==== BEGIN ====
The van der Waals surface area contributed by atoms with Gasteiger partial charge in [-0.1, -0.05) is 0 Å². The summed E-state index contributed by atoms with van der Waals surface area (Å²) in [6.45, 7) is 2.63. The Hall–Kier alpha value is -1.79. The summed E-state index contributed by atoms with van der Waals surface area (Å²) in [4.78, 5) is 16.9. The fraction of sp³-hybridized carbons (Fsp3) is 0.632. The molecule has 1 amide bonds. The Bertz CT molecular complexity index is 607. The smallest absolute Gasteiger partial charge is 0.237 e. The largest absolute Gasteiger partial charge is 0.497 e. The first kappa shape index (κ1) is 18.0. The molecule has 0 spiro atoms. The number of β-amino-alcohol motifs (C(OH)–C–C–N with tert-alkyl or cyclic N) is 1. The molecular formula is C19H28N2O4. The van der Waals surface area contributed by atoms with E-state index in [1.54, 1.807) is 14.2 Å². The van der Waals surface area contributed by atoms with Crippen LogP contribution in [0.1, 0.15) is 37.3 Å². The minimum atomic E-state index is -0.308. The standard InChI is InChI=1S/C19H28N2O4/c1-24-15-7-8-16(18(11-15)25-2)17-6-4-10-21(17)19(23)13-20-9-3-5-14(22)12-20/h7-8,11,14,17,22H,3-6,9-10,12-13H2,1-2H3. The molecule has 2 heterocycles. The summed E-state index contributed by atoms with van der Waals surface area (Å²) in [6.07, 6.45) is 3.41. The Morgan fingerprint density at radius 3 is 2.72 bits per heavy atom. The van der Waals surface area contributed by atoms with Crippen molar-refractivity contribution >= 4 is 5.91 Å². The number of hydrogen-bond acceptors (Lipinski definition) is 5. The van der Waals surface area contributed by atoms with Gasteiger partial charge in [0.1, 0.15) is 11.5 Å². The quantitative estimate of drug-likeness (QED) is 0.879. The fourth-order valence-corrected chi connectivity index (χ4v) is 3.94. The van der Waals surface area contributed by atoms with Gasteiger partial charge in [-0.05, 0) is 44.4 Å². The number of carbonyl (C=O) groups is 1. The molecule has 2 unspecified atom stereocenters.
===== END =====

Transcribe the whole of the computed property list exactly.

The van der Waals surface area contributed by atoms with Gasteiger partial charge in [-0.1, -0.05) is 0 Å². The summed E-state index contributed by atoms with van der Waals surface area (Å²) in [6.45, 7) is 2.63. The Hall–Kier alpha value is -1.79. The summed E-state index contributed by atoms with van der Waals surface area (Å²) in [4.78, 5) is 16.9. The fraction of sp³-hybridized carbons (Fsp3) is 0.632. The molecule has 1 amide bonds. The Bertz CT molecular complexity index is 607. The smallest absolute Gasteiger partial charge is 0.237 e. The largest absolute Gasteiger partial charge is 0.497 e. The first kappa shape index (κ1) is 18.0. The molecule has 0 spiro atoms. The number of β-amino-alcohol motifs (C(OH)–C–C–N with tert-alkyl or cyclic N) is 1. The molecular formula is C19H28N2O4. The van der Waals surface area contributed by atoms with E-state index in [1.54, 1.807) is 14.2 Å². The van der Waals surface area contributed by atoms with Crippen LogP contribution in [0.1, 0.15) is 37.3 Å². The minimum atomic E-state index is -0.308. The standard InChI is InChI=1S/C19H28N2O4/c1-24-15-7-8-16(18(11-15)25-2)17-6-4-10-21(17)19(23)13-20-9-3-5-14(22)12-20/h7-8,11,14,17,22H,3-6,9-10,12-13H2,1-2H3. The molecule has 2 heterocycles. The summed E-state index contributed by atoms with van der Waals surface area (Å²) in [6.07, 6.45) is 3.41. The Morgan fingerprint density at radius 3 is 2.72 bits per heavy atom. The van der Waals surface area contributed by atoms with Crippen molar-refractivity contribution >= 4 is 5.91 Å². The number of hydrogen-bond acceptors (Lipinski definition) is 5. The van der Waals surface area contributed by atoms with Gasteiger partial charge in [0.1, 0.15) is 11.5 Å². The quantitative estimate of drug-likeness (QED) is 0.879. The fourth-order valence-corrected chi connectivity index (χ4v) is 3.94. The van der Waals surface area contributed by atoms with Gasteiger partial charge in [-0.05, 0) is 44.4 Å². The number of carbonyl (C=O) groups is 1. The molecule has 2 unspecified atom stereocenters.